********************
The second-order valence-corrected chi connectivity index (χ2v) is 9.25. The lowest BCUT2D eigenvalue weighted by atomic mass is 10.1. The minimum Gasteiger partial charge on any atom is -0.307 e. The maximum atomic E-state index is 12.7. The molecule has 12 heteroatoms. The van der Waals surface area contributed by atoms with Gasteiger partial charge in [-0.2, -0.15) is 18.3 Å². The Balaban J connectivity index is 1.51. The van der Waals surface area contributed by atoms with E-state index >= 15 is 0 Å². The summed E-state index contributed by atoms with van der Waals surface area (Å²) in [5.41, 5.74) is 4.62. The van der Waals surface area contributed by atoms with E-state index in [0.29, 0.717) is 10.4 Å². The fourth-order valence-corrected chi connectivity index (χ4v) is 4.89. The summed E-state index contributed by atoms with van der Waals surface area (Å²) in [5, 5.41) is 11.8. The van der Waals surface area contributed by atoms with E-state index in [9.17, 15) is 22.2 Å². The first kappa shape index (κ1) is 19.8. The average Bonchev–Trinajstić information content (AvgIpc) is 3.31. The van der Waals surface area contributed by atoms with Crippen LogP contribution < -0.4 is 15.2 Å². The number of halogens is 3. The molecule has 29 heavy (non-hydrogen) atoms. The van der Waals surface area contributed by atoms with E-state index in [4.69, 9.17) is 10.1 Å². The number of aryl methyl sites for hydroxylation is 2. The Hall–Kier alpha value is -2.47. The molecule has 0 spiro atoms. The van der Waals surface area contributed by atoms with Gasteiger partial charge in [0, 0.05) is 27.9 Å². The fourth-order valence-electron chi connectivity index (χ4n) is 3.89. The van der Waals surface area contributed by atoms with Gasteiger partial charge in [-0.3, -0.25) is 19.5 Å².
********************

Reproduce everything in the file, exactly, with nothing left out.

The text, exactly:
The second-order valence-corrected chi connectivity index (χ2v) is 9.25. The lowest BCUT2D eigenvalue weighted by atomic mass is 10.1. The minimum Gasteiger partial charge on any atom is -0.307 e. The maximum atomic E-state index is 12.7. The molecule has 12 heteroatoms. The van der Waals surface area contributed by atoms with Gasteiger partial charge in [-0.2, -0.15) is 18.3 Å². The Balaban J connectivity index is 1.51. The van der Waals surface area contributed by atoms with E-state index >= 15 is 0 Å². The summed E-state index contributed by atoms with van der Waals surface area (Å²) in [5.41, 5.74) is 4.62. The van der Waals surface area contributed by atoms with E-state index in [0.29, 0.717) is 10.4 Å². The fourth-order valence-corrected chi connectivity index (χ4v) is 4.89. The summed E-state index contributed by atoms with van der Waals surface area (Å²) in [5, 5.41) is 11.8. The van der Waals surface area contributed by atoms with E-state index in [9.17, 15) is 22.2 Å². The first kappa shape index (κ1) is 19.8. The average Bonchev–Trinajstić information content (AvgIpc) is 3.31. The van der Waals surface area contributed by atoms with Crippen LogP contribution < -0.4 is 15.2 Å². The number of halogens is 3. The molecule has 29 heavy (non-hydrogen) atoms. The van der Waals surface area contributed by atoms with E-state index in [4.69, 9.17) is 10.1 Å². The number of aryl methyl sites for hydroxylation is 2. The Hall–Kier alpha value is -2.47. The molecule has 0 spiro atoms. The van der Waals surface area contributed by atoms with Gasteiger partial charge in [0, 0.05) is 27.9 Å². The fourth-order valence-electron chi connectivity index (χ4n) is 3.89. The van der Waals surface area contributed by atoms with Gasteiger partial charge in [-0.3, -0.25) is 19.5 Å².